We have lived in a small apartment style condo in Anchorage since 2006. It has been really efficient, and at 730+ square feet, two bedrooms with a small bathroom, it is not luxurious, but cozy and comfortable city living. I just cleaned the entire pad in about an hour this morning. However, it feels cramped after a long winter and I was just dying to go to McCarthy in the winter now that the wood stove is in. Hanging out on our ten acres in the woods after living near the heart of Anchorage without an outlet to private outdoor space left us feeling hankering for some wilderness solitude. I convinced Maria it would be cool to head out for a week in March, ski in with sleds of supplies and just hang at out mountain home. I did some painting and Maria did some business work in the mornings and we would adventure in the afternoons. Later in the day, which are getting longer and longer as spring rapidly approaches, we would burn large fires of forest brush in the outdoor fire ring. On a couple of noteworthy outings we skied around the sleepy town of Kennicott, explored on skis the icebergs on the West side of the glacier, skied up McCarthy Creek, and in and around our neighborhood. Overall, it really gave me a great feeling of mountains wilderness beauty that satisfied our itch to leave the hubbub of the city behind.
The trip was great, but a week was long enough during March. First off, water is a problem in our subdivision. We are up on a bluff, so you have to spend some serious cash to put in deep wells, so most of the time we collect rain water from our roof. This works really well during the summer months, and in winter there is snow, but it takes a lot of energy and time to melt snow. We can’t drive to our lot during the winter as the bridge is covered in three feet of snow and so is the road up to our place. It is a snowmobile haven, and a good place to ski as well. I ski, since I don’t have an Arctic Cat or a Ski-Doo. Water is heavy, so we had to ration it to avoid too many heavy loads. Another problem with wilderness living in the winter is using the outhouse, which is really far away from the warm house, and is frozen. Lastly, the wood stove is an archaic technology that is a lot of work to keep a log cabin warm. It’s hard to find wood that isn’t too wet from snow. It seems that it rained and froze right before it snowed, and even though I stored the wood under a tarp, there was a lot of it full of moisture. Yes, we are in the process of building a necessary woodshed, but as I said, we aren’t even fully done building the place yet. The house has a bunch of drafts and we need to finish chinking, as well as installing a bunch of important trim pieces. It seemed I was constantly loading the stove, until the creosote clogged the pipe. This turned out to be a major cluster, but fortunately it happened at the end of the week so we just went home. Next time I head out, I have to bring a chimney brush, climb on the roof and maintain the stovepipe before we have heat. Then we will have to hope we don’t burn the place down. It seems silly to have a house that is made of the same combustible stuff we heat it with, but it’s working for now.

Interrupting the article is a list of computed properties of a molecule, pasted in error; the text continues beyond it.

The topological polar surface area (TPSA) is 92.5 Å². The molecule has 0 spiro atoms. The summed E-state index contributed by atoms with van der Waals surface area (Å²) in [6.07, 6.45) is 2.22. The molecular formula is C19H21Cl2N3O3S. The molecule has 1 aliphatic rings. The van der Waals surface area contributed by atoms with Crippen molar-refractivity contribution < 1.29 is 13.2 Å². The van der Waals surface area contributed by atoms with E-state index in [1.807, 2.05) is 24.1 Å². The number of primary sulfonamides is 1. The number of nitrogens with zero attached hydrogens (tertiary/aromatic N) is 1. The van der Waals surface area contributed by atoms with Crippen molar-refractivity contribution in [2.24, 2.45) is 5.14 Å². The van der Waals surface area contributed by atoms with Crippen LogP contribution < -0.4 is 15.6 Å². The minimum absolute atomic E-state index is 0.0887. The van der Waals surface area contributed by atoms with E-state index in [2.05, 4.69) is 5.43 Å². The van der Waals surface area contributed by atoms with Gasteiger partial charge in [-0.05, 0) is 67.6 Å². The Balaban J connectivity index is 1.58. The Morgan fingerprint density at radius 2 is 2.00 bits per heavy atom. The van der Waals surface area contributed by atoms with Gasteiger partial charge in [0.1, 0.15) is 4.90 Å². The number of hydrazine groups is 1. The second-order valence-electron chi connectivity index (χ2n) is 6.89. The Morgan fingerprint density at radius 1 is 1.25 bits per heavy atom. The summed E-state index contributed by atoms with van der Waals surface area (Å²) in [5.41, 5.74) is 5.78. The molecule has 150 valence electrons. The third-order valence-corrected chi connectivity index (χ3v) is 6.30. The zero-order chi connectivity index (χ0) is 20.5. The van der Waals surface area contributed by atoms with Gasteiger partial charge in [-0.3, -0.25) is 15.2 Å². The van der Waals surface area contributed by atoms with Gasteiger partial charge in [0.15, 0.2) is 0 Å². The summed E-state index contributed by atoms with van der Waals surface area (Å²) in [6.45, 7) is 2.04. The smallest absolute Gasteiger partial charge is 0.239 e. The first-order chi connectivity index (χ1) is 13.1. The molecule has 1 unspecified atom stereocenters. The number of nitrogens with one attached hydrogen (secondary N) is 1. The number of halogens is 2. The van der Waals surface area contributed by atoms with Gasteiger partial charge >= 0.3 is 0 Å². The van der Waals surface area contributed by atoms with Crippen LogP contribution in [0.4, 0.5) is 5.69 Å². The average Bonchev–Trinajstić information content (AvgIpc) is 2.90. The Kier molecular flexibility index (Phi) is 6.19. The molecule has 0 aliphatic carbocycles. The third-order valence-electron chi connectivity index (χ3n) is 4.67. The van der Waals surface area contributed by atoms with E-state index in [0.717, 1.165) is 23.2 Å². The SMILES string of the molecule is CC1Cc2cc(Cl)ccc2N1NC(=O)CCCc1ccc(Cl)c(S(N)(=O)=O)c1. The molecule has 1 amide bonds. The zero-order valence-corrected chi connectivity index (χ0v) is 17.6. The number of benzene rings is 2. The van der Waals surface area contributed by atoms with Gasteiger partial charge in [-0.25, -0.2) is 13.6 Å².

After a week in the woods, I’m glad to be back in Anchorage. Working at the comfortable studio with running water, and hanging out in my small cozy condo at the corner of downtown and Fairview. I can buy groceries and gas, drive on plowed roads, have indoor plumbing, and a thermostat. The wilderness is very inspirational, and I loved my trip, but I also know that the people who live out there are some tough hombres. It isn’t easy living off grid especially as you are building systems. One thing goes wrong and you could be living in a cold cabin… or worse.